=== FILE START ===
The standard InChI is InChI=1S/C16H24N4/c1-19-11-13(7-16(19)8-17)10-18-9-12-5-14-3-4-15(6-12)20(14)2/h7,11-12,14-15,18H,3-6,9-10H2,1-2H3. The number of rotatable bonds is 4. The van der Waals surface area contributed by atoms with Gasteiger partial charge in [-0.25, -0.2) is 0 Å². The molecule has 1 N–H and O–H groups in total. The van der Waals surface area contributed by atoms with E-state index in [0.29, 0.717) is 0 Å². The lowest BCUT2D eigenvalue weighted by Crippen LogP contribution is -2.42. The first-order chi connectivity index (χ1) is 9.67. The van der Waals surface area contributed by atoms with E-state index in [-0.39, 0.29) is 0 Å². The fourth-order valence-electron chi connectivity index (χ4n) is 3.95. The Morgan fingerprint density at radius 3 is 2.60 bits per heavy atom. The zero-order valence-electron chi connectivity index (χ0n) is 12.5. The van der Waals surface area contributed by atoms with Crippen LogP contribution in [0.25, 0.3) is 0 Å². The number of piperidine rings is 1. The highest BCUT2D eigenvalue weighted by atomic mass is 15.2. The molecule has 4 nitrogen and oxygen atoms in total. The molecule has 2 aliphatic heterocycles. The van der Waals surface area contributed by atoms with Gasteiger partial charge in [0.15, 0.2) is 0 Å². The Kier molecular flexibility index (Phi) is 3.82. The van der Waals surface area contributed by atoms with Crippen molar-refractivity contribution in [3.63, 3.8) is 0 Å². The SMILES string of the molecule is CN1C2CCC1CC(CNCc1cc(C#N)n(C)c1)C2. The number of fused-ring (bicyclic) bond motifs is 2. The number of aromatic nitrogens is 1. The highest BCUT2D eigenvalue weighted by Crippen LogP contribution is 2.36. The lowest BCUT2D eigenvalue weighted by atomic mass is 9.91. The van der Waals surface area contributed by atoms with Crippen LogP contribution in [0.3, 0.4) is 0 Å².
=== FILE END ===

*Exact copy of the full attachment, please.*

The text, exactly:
The standard InChI is InChI=1S/C16H24N4/c1-19-11-13(7-16(19)8-17)10-18-9-12-5-14-3-4-15(6-12)20(14)2/h7,11-12,14-15,18H,3-6,9-10H2,1-2H3. The number of rotatable bonds is 4. The van der Waals surface area contributed by atoms with Gasteiger partial charge in [-0.25, -0.2) is 0 Å². The molecule has 1 N–H and O–H groups in total. The van der Waals surface area contributed by atoms with E-state index in [0.29, 0.717) is 0 Å². The lowest BCUT2D eigenvalue weighted by Crippen LogP contribution is -2.42. The first-order chi connectivity index (χ1) is 9.67. The van der Waals surface area contributed by atoms with E-state index in [-0.39, 0.29) is 0 Å². The fourth-order valence-electron chi connectivity index (χ4n) is 3.95. The Morgan fingerprint density at radius 3 is 2.60 bits per heavy atom. The zero-order valence-electron chi connectivity index (χ0n) is 12.5. The van der Waals surface area contributed by atoms with Crippen LogP contribution in [0.25, 0.3) is 0 Å². The number of piperidine rings is 1. The highest BCUT2D eigenvalue weighted by atomic mass is 15.2. The molecule has 4 nitrogen and oxygen atoms in total. The molecule has 2 aliphatic heterocycles. The van der Waals surface area contributed by atoms with Gasteiger partial charge in [0.15, 0.2) is 0 Å². The Kier molecular flexibility index (Phi) is 3.82. The van der Waals surface area contributed by atoms with Crippen molar-refractivity contribution in [3.63, 3.8) is 0 Å². The SMILES string of the molecule is CN1C2CCC1CC(CNCc1cc(C#N)n(C)c1)C2. The number of fused-ring (bicyclic) bond motifs is 2. The number of aromatic nitrogens is 1. The highest BCUT2D eigenvalue weighted by Crippen LogP contribution is 2.36. The lowest BCUT2D eigenvalue weighted by atomic mass is 9.91. The van der Waals surface area contributed by atoms with Crippen LogP contribution in [0.3, 0.4) is 0 Å².